Hackers could clog and cripple mobile phone service in U.S. cities by inundating networks with text messages, a study found.
New methods of sending text messages to cellphones using the Web and e-mail, while facilitating communication, also have made it easier to overload mobile networks, the study said.
Hackers, who infiltrate computer networks, could flood Manhattan's mobile phone system by sending 165 messages a second. Although cellular-phone service has failed in disasters such as the Sept. 11 attacks, text messaging has largely been reliable and an important part of communicating, the study said.
"Sophisticated users using a complicated apparatus might be able to exploit this," Patrick D. McDaniel, one of the Pennsylvania State University computer scientists who led the study, said Wednesday.
Text messages and mobile calls travel over the same channels, so separating them on different channels would help, the study said. Carriers also could limit the rate at which messages are transmitted and limit the number of recipients for any one message sent from the Web.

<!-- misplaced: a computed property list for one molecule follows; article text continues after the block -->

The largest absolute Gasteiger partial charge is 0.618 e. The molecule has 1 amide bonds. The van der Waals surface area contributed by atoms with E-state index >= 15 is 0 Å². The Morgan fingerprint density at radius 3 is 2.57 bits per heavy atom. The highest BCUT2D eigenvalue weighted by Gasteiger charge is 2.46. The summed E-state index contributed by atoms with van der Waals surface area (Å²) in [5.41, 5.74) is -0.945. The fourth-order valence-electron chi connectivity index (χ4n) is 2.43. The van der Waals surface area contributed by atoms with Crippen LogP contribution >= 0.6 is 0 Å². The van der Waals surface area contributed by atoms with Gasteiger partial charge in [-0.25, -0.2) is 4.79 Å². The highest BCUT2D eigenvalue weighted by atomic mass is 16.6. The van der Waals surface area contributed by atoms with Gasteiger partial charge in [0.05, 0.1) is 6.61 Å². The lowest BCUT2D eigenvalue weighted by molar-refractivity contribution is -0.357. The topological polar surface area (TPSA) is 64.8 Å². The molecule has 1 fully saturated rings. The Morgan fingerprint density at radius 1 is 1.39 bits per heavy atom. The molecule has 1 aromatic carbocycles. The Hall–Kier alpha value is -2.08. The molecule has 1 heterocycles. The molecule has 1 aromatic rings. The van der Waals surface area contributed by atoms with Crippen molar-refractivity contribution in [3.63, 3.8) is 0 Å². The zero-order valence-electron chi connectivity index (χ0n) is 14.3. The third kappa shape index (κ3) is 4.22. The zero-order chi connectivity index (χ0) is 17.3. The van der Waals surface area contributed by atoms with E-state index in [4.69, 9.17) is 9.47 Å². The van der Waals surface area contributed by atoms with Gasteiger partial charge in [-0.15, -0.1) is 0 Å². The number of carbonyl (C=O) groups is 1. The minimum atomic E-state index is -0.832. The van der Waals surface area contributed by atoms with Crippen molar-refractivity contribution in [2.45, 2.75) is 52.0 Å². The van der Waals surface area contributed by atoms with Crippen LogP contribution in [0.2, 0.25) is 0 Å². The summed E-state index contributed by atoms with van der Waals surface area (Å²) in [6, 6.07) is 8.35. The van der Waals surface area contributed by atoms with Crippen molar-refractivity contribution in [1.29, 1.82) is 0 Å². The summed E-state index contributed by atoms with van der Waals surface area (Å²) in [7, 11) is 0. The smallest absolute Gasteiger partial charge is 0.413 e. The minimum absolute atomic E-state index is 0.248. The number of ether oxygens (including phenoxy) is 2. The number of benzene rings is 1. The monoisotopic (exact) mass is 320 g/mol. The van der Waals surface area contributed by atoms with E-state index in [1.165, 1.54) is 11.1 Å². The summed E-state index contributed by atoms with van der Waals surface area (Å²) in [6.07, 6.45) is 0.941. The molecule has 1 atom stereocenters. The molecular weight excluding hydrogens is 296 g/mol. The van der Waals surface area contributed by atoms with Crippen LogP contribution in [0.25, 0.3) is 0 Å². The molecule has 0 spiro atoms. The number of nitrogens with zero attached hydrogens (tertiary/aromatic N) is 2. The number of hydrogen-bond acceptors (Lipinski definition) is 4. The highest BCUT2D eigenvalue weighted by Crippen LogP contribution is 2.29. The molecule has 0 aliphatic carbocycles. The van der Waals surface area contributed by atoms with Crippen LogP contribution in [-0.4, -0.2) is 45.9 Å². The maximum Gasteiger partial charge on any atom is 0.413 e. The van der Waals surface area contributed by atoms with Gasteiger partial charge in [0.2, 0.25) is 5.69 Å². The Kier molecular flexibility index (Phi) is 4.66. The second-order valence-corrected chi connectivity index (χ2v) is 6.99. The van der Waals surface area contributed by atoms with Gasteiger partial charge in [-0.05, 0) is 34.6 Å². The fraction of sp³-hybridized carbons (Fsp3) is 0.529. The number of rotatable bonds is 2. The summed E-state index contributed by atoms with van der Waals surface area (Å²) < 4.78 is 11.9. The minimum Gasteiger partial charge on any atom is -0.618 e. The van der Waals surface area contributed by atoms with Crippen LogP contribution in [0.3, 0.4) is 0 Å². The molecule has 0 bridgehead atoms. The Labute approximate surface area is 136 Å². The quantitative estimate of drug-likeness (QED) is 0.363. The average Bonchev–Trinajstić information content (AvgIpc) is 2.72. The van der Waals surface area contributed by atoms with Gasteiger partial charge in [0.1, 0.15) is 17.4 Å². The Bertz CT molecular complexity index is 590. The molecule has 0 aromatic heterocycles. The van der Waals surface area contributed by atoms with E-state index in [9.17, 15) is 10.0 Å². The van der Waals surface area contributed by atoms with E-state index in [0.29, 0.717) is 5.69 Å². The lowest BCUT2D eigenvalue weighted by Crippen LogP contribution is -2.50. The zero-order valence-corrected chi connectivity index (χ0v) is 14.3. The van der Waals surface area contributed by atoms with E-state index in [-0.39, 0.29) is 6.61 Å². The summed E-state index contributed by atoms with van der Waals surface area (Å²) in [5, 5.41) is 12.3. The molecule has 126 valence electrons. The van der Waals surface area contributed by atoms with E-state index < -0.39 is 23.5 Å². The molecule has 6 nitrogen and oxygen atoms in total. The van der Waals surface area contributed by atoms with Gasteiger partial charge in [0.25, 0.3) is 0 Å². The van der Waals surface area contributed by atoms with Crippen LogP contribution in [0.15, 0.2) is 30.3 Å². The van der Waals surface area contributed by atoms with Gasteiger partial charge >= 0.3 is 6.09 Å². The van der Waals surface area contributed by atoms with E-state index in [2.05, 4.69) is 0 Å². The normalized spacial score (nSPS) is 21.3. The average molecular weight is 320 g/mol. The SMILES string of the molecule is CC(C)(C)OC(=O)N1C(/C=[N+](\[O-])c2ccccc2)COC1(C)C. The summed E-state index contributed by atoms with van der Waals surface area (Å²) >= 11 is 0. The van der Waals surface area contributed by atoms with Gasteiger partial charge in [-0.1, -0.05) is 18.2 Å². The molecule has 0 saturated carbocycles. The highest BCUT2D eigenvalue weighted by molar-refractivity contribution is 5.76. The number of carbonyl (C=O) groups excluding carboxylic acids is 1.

The study "states what we in the industry have known for years," said Nancy Stark, a spokeswoman for Verizon Wireless, the second-largest U.S. mobile phone service provider. "We deal with this issue all the time with spam and thwarting that threat on the network." Spam is a term for unwanted e-mail, typically sent by commercial interests.
Sprint Nextel Corp., the third-largest U.S. wireless and local-telephone company, has safeguards that flag unusual activity, a spokesman said..
Hackers would have to use multiple computers to attempt such an attack, the scientists said. A large-scale assault could come if hackers take over a moderate-size collection of computers, according to the study.